The more we try to manage a problem with a technological magic bullet, the less effective we may be in meeting our goals. Take, for instance, the case of high producing variety (HVP) rice in Southeast Asia. The HVP rice provides more calories, but its introduction several decades ago wound up amplifying both vitamin A and protein deficiencies among those who grew it. Not only were the HVP rice strains lower in protein than traditional varieties, but the mono-cropping of HVP rice did away with carotene-laden greens that formerly grew in the rice paddies, along with the fish traditionally raised there.
In a parallel fashion, genetic engineering today may look good on one level, but work against its own purported goals on another. Take the current “roundup ready” soy sold by Monsanto. It works in conjunction with the herbicide Round Up to prevention competition in soy fields. But the “round up ready” gene is spliced into a low-producing variety of soy-a variety rejected some time ago in hybrid breeding programs because of its low yield.
If we want to increase yields, as the “roundup ready” seed promises, why not return to higher yield varieties along with care of the soil– as opposed to low yield varieties plus with Round Up with all its health and environmental hazards? Of course, then there are no profits for Monsanto?
There is another serious problem with genetically engineered crops: one that caused British farmers to burn test fields of genetically engineered soy-and the European Union to reject imports of genetically engineered grains. Through a mechanism we can neither understand nor control, genes migrate from one plant or field to another. That is, gene reproduction in plants is not entirely contained within single plants. This is a serious issue with the Monsanto “terminator” genes engineered to create sterility-as a protection for the Monsanto gene patents. But what if the terminator genes migrate to crops whose seeds we want or need to save?
To return to Southeast Asia and HVP rice, bioengineers are currently working on “golden rice” containing carotene to address the problem of vitamin A deficiency there. But as some local people understand, what they need is something entirely different from a more heavily engineered super-rice.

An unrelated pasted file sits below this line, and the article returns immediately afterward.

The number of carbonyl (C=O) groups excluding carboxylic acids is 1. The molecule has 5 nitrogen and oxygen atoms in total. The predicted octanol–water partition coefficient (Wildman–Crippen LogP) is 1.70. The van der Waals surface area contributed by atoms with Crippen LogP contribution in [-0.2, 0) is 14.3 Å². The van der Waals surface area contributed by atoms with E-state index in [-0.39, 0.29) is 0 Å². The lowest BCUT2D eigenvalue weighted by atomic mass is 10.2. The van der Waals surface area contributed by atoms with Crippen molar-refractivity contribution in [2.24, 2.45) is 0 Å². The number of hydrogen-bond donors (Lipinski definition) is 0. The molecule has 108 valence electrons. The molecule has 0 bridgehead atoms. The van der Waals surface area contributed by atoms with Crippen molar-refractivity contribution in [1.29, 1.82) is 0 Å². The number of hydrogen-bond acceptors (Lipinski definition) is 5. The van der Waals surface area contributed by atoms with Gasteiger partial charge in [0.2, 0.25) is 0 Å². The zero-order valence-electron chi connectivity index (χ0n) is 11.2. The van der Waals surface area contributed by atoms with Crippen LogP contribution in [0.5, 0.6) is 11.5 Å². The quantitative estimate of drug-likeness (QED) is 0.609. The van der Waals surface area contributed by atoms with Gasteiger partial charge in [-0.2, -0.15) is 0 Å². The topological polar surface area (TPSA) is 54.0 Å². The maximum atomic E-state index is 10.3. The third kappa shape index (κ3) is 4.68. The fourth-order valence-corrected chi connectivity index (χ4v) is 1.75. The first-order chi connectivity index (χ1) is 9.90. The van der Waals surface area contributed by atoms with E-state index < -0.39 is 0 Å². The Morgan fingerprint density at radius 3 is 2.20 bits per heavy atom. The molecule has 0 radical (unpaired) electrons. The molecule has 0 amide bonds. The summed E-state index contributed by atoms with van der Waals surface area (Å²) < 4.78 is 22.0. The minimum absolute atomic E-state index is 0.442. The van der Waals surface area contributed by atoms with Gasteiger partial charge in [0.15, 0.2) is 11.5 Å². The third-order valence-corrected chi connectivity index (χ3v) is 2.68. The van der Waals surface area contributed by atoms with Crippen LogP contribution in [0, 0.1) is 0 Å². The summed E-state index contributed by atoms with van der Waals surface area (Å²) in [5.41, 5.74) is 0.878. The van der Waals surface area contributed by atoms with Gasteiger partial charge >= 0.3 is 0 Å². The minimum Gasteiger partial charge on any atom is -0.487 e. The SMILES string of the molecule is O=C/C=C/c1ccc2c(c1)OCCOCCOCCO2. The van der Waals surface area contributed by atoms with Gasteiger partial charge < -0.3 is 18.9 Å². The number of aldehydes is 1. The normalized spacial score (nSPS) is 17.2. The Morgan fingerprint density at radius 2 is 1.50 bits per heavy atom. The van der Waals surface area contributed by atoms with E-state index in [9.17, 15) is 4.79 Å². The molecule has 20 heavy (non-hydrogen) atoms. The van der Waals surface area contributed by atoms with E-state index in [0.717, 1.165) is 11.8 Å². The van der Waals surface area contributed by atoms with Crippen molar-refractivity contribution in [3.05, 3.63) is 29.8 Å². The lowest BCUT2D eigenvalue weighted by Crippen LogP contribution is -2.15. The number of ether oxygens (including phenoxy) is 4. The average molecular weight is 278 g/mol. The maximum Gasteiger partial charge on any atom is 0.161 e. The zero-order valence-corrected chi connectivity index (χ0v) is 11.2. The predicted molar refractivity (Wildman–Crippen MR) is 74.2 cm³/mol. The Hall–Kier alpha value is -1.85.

Thus the women of Bangladesh began the Nayakrishi Andolon, or New Agricultural Movement, practiced by 25,000 households by 1998. This movement fosters biodiversity in the context of the Hindu belief that all life is interconnected through the single spirit that animates it. This movement has come to its striking success, two of its members recently told Veronika Bennholdt-Thomsen, co-author of The Subsistence Perspective with Maria Mies, by simply doing what brings them joy even as it makes their land beautiful.
These women have led a local movement to replace the beesh, or “poison” of the Green Revolution with a diverse ecosystem which uses no pesticides or chemical fertilizers (phasing these out if necessary); practices mixed cropping; multi-cropping, and agro-forestry; integrates habitat for livestock, poultry, and semi-domestic birds and animals; and practices seed saving and genetic conservation. The farmers in this movement assess the productivity of their fields not by the yield of a single super product, but by the sum of their diverse products. They have not gotten back all 12,000 varieties of rice indigenous to this area, but some individual farmers grow more than 110 varieties. And their methods have been so good for the land that some now grow rice using only surface water rather than drawing up ground water. This movement is an obvious success.
It takes a local community in partnership with nature’s diversity– rather than a single technology developed somewhere else-to reclaim a land. As in this case, global development projects which purport to bring “progress” to a third world community might well take a moment to learn something from the communities they hope to serve. Maria Mies’ “subsistence perspective” offers some guidelines for doing this.
It is important to note that though the women farmers of Bangladesh have reclaimed their lands in these ways, areas of Bangladesh are currently hard pressed to deal with rising waters in the Bay of Bengal resulting from climate change. As the documentary, “Afloat”, indicates, what the people of Bangladesh face will be faced by all of us if the global community does not join in ameliorating climate change.
Filed under: Contrasting worldviews, Ecofeminism, environmental philosophy, Forest and farm, Health, Health and healing links, Hope and vision, Land use, Our Earth and Ourselves, worldviews | Tagged: "subsistence perspective", Bangladeshi women farmers, biodiversity and sustainable agricutlure, Ecofeminism, environmental philosophy, Green Revolution problems, Indigenous environmental knowledge, New Agricultural Movement, reclaiming toxic land |